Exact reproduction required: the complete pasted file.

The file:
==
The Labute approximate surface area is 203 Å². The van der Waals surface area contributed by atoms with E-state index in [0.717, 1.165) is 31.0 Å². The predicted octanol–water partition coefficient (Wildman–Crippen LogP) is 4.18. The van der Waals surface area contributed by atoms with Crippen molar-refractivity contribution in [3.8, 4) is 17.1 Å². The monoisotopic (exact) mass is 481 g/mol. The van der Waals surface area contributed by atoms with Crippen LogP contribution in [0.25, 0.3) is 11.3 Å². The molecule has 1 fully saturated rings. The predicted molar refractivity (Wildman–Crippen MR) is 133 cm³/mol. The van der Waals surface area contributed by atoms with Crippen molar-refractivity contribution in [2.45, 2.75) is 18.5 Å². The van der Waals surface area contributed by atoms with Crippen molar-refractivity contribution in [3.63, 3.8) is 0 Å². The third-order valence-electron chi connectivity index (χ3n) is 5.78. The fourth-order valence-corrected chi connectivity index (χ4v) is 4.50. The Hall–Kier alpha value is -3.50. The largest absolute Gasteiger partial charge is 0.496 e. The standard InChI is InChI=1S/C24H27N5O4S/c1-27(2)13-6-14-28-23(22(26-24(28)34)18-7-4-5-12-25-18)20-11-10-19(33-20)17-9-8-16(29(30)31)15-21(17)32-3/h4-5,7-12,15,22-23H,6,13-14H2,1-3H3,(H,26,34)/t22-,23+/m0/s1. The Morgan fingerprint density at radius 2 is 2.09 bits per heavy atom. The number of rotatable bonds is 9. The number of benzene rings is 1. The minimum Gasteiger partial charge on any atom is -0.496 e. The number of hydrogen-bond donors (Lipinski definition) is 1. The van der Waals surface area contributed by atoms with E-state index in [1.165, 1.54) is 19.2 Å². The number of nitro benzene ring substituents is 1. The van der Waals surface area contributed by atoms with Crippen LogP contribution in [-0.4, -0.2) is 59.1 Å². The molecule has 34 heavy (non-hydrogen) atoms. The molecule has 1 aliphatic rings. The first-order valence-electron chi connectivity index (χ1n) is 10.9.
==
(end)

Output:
The Labute approximate surface area is 203 Å². The van der Waals surface area contributed by atoms with E-state index in [0.717, 1.165) is 31.0 Å². The predicted octanol–water partition coefficient (Wildman–Crippen LogP) is 4.18. The van der Waals surface area contributed by atoms with Crippen molar-refractivity contribution in [3.8, 4) is 17.1 Å². The monoisotopic (exact) mass is 481 g/mol. The van der Waals surface area contributed by atoms with Crippen LogP contribution in [0.25, 0.3) is 11.3 Å². The molecule has 1 fully saturated rings. The predicted molar refractivity (Wildman–Crippen MR) is 133 cm³/mol. The van der Waals surface area contributed by atoms with Crippen molar-refractivity contribution in [2.45, 2.75) is 18.5 Å². The van der Waals surface area contributed by atoms with Crippen molar-refractivity contribution in [3.63, 3.8) is 0 Å². The third-order valence-electron chi connectivity index (χ3n) is 5.78. The fourth-order valence-corrected chi connectivity index (χ4v) is 4.50. The Hall–Kier alpha value is -3.50. The largest absolute Gasteiger partial charge is 0.496 e. The standard InChI is InChI=1S/C24H27N5O4S/c1-27(2)13-6-14-28-23(22(26-24(28)34)18-7-4-5-12-25-18)20-11-10-19(33-20)17-9-8-16(29(30)31)15-21(17)32-3/h4-5,7-12,15,22-23H,6,13-14H2,1-3H3,(H,26,34)/t22-,23+/m0/s1. The Morgan fingerprint density at radius 2 is 2.09 bits per heavy atom. The number of rotatable bonds is 9. The number of benzene rings is 1. The minimum Gasteiger partial charge on any atom is -0.496 e. The number of hydrogen-bond donors (Lipinski definition) is 1. The van der Waals surface area contributed by atoms with E-state index in [1.165, 1.54) is 19.2 Å². The number of nitro benzene ring substituents is 1. The van der Waals surface area contributed by atoms with Crippen LogP contribution in [-0.4, -0.2) is 59.1 Å². The molecule has 34 heavy (non-hydrogen) atoms. The molecule has 1 aliphatic rings. The first-order valence-electron chi connectivity index (χ1n) is 10.9.